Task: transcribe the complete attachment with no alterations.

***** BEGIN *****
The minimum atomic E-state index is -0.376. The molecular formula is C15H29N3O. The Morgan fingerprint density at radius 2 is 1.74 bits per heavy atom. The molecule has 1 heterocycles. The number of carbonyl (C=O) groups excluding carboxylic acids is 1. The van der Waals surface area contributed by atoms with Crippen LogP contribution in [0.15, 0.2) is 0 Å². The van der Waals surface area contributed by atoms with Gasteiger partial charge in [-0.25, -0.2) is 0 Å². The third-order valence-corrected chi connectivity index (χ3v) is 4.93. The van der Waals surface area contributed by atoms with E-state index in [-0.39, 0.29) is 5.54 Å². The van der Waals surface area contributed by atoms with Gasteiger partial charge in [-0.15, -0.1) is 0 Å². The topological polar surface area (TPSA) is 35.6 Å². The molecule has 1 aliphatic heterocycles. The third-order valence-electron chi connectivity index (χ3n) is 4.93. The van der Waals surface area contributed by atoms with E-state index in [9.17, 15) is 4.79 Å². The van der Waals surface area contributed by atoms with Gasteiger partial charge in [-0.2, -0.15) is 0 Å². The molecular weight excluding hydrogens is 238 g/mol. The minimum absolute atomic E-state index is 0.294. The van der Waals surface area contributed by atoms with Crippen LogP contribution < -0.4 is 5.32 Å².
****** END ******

The minimum atomic E-state index is -0.376. The molecular formula is C15H29N3O. The Morgan fingerprint density at radius 2 is 1.74 bits per heavy atom. The molecule has 1 heterocycles. The number of carbonyl (C=O) groups excluding carboxylic acids is 1. The van der Waals surface area contributed by atoms with Crippen LogP contribution in [0.15, 0.2) is 0 Å². The van der Waals surface area contributed by atoms with Gasteiger partial charge in [-0.25, -0.2) is 0 Å². The third-order valence-corrected chi connectivity index (χ3v) is 4.93. The van der Waals surface area contributed by atoms with E-state index in [-0.39, 0.29) is 5.54 Å². The van der Waals surface area contributed by atoms with Gasteiger partial charge in [-0.15, -0.1) is 0 Å². The topological polar surface area (TPSA) is 35.6 Å². The molecule has 1 aliphatic heterocycles. The third-order valence-electron chi connectivity index (χ3n) is 4.93. The van der Waals surface area contributed by atoms with E-state index in [9.17, 15) is 4.79 Å². The van der Waals surface area contributed by atoms with Gasteiger partial charge in [-0.2, -0.15) is 0 Å². The molecular weight excluding hydrogens is 238 g/mol. The minimum absolute atomic E-state index is 0.294. The van der Waals surface area contributed by atoms with Crippen LogP contribution < -0.4 is 5.32 Å².